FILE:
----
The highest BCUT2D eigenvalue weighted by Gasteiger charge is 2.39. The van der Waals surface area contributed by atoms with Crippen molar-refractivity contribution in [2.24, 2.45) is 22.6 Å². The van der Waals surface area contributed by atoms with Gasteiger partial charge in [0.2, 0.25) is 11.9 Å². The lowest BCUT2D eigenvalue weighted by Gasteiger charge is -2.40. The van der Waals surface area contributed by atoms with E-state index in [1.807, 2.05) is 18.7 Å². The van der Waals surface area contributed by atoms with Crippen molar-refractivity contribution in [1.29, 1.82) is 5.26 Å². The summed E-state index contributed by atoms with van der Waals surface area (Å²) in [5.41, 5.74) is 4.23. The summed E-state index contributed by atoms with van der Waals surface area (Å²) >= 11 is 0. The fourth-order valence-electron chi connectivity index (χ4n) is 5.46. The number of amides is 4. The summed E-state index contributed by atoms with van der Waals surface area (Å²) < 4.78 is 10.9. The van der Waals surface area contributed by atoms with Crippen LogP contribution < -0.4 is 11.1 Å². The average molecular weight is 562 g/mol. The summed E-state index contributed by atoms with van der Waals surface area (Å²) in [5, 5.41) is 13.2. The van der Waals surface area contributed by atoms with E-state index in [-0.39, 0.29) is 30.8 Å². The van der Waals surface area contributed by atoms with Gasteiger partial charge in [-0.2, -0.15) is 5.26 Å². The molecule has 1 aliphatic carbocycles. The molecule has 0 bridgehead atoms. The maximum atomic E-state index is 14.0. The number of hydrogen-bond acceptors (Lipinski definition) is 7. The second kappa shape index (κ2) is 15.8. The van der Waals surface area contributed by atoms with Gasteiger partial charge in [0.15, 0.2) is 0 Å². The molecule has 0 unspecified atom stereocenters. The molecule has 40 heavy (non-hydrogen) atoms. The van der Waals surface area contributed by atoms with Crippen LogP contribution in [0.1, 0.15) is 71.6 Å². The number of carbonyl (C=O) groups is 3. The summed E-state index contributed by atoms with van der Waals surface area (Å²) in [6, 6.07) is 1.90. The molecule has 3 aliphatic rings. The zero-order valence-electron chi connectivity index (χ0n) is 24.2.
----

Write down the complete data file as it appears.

The highest BCUT2D eigenvalue weighted by Gasteiger charge is 2.39. The van der Waals surface area contributed by atoms with Crippen molar-refractivity contribution in [2.24, 2.45) is 22.6 Å². The van der Waals surface area contributed by atoms with Gasteiger partial charge in [0.2, 0.25) is 11.9 Å². The lowest BCUT2D eigenvalue weighted by Gasteiger charge is -2.40. The van der Waals surface area contributed by atoms with E-state index in [1.807, 2.05) is 18.7 Å². The van der Waals surface area contributed by atoms with Crippen molar-refractivity contribution in [1.29, 1.82) is 5.26 Å². The summed E-state index contributed by atoms with van der Waals surface area (Å²) in [5.41, 5.74) is 4.23. The summed E-state index contributed by atoms with van der Waals surface area (Å²) >= 11 is 0. The fourth-order valence-electron chi connectivity index (χ4n) is 5.46. The number of amides is 4. The summed E-state index contributed by atoms with van der Waals surface area (Å²) < 4.78 is 10.9. The van der Waals surface area contributed by atoms with Crippen LogP contribution < -0.4 is 11.1 Å². The average molecular weight is 562 g/mol. The summed E-state index contributed by atoms with van der Waals surface area (Å²) in [5, 5.41) is 13.2. The van der Waals surface area contributed by atoms with E-state index in [-0.39, 0.29) is 30.8 Å². The van der Waals surface area contributed by atoms with Gasteiger partial charge in [-0.2, -0.15) is 5.26 Å². The molecule has 1 aliphatic carbocycles. The molecule has 0 bridgehead atoms. The maximum atomic E-state index is 14.0. The number of hydrogen-bond acceptors (Lipinski definition) is 7. The second kappa shape index (κ2) is 15.8. The van der Waals surface area contributed by atoms with Gasteiger partial charge in [0.15, 0.2) is 0 Å². The molecule has 0 unspecified atom stereocenters. The molecule has 40 heavy (non-hydrogen) atoms. The van der Waals surface area contributed by atoms with Crippen LogP contribution in [0.1, 0.15) is 71.6 Å². The number of carbonyl (C=O) groups is 3. The summed E-state index contributed by atoms with van der Waals surface area (Å²) in [6, 6.07) is 1.90. The molecule has 3 aliphatic rings. The zero-order valence-electron chi connectivity index (χ0n) is 24.2.